10. An Exceptional Salad with an Unusual Coconut Oil Dressing

    Coconut oil dressing was just one of the brilliant ideas that jumped out at me from the pages of Julia Sherman’s new Salad For President cookbook.
    An Exceptional Salad with an Unusual Coconut Oil Dressing

  11. A Maximalist Potato Salad

    Tender potatoes are loaded with chiles, chopped herbs, garlic & whatever bright, fresh vegetables you have on hand. A Maximalist Potato Salad

  12. Spring Roll Salad

    Imagine a spring roll without the wrapper and you’ve got this salad. A familiar chorus of flavors – sweet, sour, tangy, hot, and nutty all projected onto a mound of serpentine rice noodles and seasonal vegetables with a peanut dressing and lime splash. Spring Roll Salad

  13. Lazy Day Peanut Noodle Salad

    A peanut noodle salad recipe featuring soba noodles punctuated with spring onions, tofu, peanuts, and asparagus. Lazy Day Peanut Noodle Salad

  14. Asparagus Panzanella

    A simple asparagus panzanella – a quick, mustard buttermilk dressing accents good asparagus, alongside crusty shards of toasted bread, and a dusting of sesame seeds. Shred a hard boiled egg over the top for a more substantial meal.
    Asparagus Panzanella

  15. Cocagne Bean & Artichoke Salad

    The bean & artichoke salad I made to take to Easter this year – pickled celery, chopped kalamata olives and toasted walnuts, along with tender artichokes, and lots of the white cocagne beans I picked up at my neighborhood farmer’s market. Cocagne Bean & Artichoke Salad

  16. Ayocote Bean & Mushroom Salad

    A wintery bean salad made with gorgeous Rancho Gordo ayocote negro beans, and pan-fried hedgehog mushrooms. Ayocote Bean & Mushroom Salad

  17. Coconut Quinoa Bowl

    A quirky, unique bowl of quinoa, with a couple of secrets. And the next time you have leftover quinoa (other other favorite grain) give it a try – coconut, garlic, almonds, kale, topped with salted yogurt and avocado. Coconut Quinoa Bowl

  18. Zucchini Agrodolce

    A pretty, summer-centric zucchini agrodolce – shredded zucchini doused with a garlic infused agrodolce splash of vinegar, honey, and olive oil, tossed with toasted coconut and walnuts for crunch, red onion for bite and assertiveness, a couple of chopped dates, and tiny greens or herbs threaded about. Zucchini Agrodolce

  19. Blue Kale Studio Salad

    A vibrant spring salad – butter lettuce, saffron almonds, blue kale micro greens. Blue Kale Studio Salad

  20. Shredded Egg Salad

    Shredding hard-boiled eggs on a box grater makes a light, fluffy, bright egg salad, and I must say, a nice alternative to chopped, heavily dressed versions of the classic. Shredded Egg Salad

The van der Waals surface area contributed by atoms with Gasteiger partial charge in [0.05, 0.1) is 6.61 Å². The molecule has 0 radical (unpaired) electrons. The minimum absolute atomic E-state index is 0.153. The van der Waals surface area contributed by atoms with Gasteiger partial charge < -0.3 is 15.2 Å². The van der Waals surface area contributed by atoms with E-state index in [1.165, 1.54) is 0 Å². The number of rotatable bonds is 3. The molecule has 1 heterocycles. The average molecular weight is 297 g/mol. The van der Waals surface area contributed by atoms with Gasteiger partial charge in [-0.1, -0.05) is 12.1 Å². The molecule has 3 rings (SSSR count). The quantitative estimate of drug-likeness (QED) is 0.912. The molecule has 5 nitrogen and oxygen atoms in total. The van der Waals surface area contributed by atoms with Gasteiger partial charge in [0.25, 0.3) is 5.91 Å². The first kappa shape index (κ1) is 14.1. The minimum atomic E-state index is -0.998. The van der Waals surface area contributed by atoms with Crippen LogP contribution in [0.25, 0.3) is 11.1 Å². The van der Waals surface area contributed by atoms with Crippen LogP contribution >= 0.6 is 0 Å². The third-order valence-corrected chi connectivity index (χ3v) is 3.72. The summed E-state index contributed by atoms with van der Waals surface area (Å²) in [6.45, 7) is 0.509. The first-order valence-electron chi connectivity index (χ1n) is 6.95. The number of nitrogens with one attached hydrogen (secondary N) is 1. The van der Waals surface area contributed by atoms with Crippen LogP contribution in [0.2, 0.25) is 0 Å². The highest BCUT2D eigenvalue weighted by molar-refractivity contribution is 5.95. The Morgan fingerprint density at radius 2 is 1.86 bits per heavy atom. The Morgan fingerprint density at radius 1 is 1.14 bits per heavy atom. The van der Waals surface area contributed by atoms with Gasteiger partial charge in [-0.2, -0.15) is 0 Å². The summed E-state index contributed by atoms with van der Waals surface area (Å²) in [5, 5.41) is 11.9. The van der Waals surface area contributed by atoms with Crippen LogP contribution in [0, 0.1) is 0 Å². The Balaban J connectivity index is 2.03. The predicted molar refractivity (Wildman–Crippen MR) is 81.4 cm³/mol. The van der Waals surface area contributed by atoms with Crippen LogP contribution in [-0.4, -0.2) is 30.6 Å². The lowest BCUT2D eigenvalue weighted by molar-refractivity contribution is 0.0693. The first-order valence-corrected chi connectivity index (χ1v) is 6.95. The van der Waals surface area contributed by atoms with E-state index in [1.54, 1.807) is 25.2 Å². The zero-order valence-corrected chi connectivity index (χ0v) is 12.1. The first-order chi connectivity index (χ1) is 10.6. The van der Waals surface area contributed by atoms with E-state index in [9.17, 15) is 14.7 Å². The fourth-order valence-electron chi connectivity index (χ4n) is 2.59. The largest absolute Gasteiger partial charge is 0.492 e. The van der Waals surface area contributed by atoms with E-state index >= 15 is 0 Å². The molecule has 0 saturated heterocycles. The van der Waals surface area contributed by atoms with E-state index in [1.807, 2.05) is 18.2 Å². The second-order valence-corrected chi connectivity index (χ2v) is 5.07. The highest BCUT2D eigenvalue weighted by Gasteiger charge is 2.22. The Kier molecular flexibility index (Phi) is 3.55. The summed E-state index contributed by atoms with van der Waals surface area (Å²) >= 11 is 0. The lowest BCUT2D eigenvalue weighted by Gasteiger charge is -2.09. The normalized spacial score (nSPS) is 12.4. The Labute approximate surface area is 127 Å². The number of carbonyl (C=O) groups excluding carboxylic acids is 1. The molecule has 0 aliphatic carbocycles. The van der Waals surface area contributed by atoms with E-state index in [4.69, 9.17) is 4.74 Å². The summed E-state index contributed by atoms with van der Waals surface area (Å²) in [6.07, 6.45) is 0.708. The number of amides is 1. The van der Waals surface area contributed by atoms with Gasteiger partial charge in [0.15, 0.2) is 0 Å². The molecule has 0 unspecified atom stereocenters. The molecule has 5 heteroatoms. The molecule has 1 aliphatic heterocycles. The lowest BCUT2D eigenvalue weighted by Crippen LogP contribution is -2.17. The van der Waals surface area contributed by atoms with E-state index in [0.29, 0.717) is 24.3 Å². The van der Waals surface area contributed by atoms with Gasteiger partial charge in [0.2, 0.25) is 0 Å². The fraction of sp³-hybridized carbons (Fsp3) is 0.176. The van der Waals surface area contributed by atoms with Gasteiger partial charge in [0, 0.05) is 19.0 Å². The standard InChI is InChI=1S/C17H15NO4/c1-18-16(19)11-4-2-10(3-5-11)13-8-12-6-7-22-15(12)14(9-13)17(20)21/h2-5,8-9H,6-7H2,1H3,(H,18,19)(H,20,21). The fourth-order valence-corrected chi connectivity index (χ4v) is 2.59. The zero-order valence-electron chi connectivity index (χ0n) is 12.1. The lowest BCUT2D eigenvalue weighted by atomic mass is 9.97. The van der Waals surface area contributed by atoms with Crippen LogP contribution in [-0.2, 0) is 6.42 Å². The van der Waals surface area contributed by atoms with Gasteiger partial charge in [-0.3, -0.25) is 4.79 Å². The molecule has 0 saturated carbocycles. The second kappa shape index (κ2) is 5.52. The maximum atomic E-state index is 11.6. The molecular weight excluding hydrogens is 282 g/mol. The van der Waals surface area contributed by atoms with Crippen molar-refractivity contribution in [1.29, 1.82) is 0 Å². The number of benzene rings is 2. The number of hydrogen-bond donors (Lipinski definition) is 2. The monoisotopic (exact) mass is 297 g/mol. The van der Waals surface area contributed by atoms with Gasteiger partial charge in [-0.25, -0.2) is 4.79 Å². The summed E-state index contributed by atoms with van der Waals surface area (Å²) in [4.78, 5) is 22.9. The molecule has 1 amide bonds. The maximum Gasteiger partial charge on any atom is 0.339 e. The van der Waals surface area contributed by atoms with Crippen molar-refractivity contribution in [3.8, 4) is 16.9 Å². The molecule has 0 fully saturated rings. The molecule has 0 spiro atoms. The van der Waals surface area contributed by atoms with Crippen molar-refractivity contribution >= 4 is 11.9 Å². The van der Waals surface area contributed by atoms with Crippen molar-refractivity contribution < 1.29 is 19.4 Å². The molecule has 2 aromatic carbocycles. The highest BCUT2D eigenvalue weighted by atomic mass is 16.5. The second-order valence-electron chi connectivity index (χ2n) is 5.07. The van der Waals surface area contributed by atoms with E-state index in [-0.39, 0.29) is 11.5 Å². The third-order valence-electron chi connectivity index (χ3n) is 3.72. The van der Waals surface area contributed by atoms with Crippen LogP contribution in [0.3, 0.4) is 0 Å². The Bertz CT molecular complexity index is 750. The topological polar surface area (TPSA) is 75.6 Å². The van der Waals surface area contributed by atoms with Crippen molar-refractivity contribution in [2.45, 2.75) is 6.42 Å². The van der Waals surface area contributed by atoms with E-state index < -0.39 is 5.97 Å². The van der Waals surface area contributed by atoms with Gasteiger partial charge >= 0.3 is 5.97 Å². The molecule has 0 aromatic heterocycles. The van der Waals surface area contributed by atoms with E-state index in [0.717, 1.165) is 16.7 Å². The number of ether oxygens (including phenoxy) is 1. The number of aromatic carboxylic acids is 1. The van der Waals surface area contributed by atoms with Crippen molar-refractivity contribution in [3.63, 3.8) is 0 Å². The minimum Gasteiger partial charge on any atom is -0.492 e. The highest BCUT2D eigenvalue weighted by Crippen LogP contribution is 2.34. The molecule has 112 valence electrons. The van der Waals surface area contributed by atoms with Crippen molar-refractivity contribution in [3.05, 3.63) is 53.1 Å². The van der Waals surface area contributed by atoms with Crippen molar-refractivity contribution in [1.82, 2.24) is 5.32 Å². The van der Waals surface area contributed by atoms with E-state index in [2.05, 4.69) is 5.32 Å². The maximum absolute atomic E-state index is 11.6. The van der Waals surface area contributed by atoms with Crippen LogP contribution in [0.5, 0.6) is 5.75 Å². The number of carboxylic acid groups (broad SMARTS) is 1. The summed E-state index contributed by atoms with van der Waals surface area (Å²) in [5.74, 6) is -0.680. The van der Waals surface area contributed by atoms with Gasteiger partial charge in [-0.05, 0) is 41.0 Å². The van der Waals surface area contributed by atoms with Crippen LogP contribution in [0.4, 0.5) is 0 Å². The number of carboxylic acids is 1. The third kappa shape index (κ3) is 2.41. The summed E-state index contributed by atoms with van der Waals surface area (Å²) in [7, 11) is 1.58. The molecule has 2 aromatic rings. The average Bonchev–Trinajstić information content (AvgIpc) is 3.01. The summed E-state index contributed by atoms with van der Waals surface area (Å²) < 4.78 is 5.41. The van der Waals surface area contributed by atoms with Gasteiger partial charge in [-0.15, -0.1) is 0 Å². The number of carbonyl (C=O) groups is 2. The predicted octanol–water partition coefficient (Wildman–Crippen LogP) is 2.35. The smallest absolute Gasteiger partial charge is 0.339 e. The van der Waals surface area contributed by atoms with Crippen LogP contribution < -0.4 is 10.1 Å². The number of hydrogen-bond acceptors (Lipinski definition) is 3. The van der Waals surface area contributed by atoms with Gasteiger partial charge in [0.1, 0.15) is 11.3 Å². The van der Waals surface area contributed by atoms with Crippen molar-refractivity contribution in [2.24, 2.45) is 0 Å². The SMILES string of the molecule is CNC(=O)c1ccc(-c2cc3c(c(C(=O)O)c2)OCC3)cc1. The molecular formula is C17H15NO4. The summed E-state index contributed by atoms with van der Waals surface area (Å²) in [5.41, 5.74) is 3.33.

21. A Good Winter Salad

    A simple salad made with crunchy lettuces, a garlicky, melted lemon butter dressing, and shaved endives, delicata squash, avocados, and pepitas.
    A Good Winter Salad

  22. Avocado Salad

    Thinly sliced avocado arranged over simple lentils, drizzled with oregano oil, toasted hazelnuts, and chives. Avocado Salad

  23. Cilantro Salad

    Simply cilantro leaves and stems tossed with a simple shallot-forward soy sauce dressing, plus peanuts, and asparagus. If you’re at all a cilantro fan, you have to try this. Cilantro Salad

  24. Buttermilk Asparagus Salad

    Simple side – asparagus tossed with a garlicky buttermilk dressing, perky radish sprouts, lots of fresh cilantro, and a handful of cooked posole.
    Buttermilk Asparagus Salad

  25. Moroccan Carrot and Chickpea Salad

    A beauty of a carrot salad – tricked out with chickpeas, chunks of dried pluots, sliced almonds, and a toasted cumin dressing. Moroccan Carrot and Chickpea Salad

Fave Salad Boosters & Dressings

  1. An Exceptional Ginger Carrot Dressing

    Blender dressings are great, in part, because they’re fast. Everything into one container, puree, and you’re set. This one is great – carrots, turmeric, coconut milk, shallot, and ginger come together into a dressing perfect for everything from green salads to grain salads.
    An Exceptional Ginger Carrot Dressing

  2. Five Minute Avocado Dressing with Herbs and Spinach

    If you love a good avocado dressing, you’ve got to give this one a try. It is fragrant with fresh herbs, seasoned with miso, and boosted with spinach.
    Five Minute Avocado Dressing with Herbs and Spinach

  3. Salad Booster

    I often carry a small vial of this spiced kale and nori medley in my purse, refilling it every few days. Nutrient-dense and delicious, you use it as a healthful seasoning for salad, vegetables, stir-fries… Salad Booster

  4. Seven Great Blender Dressings to Keep on Hand

    Use these dressings on salads, grain bowls, inside spring rolls, spread on sandwiches, and spooned onto tacos. Seven Great Blender Dressings to Keep on Hand

  5. Shallot Vinaigrette

    A shallot vinaigrette made with rosé wine in place of vinegar. Shallot Vinaigrette

Enjoy the salad recipes! I hope there are a few here that make their way to your table through the year. I have a special fondness for the Spicy Rainbow Chop Salad. And this Cilantro Salad shifted how I think of cilantro. And this is the best bean salad with a tangy-sweet lemonade-ish dressing. Don’t miss the favorite salad dressings that are listed at the bottom as well, and give the wedge salad below a go with any of them in place of the spicy ranch!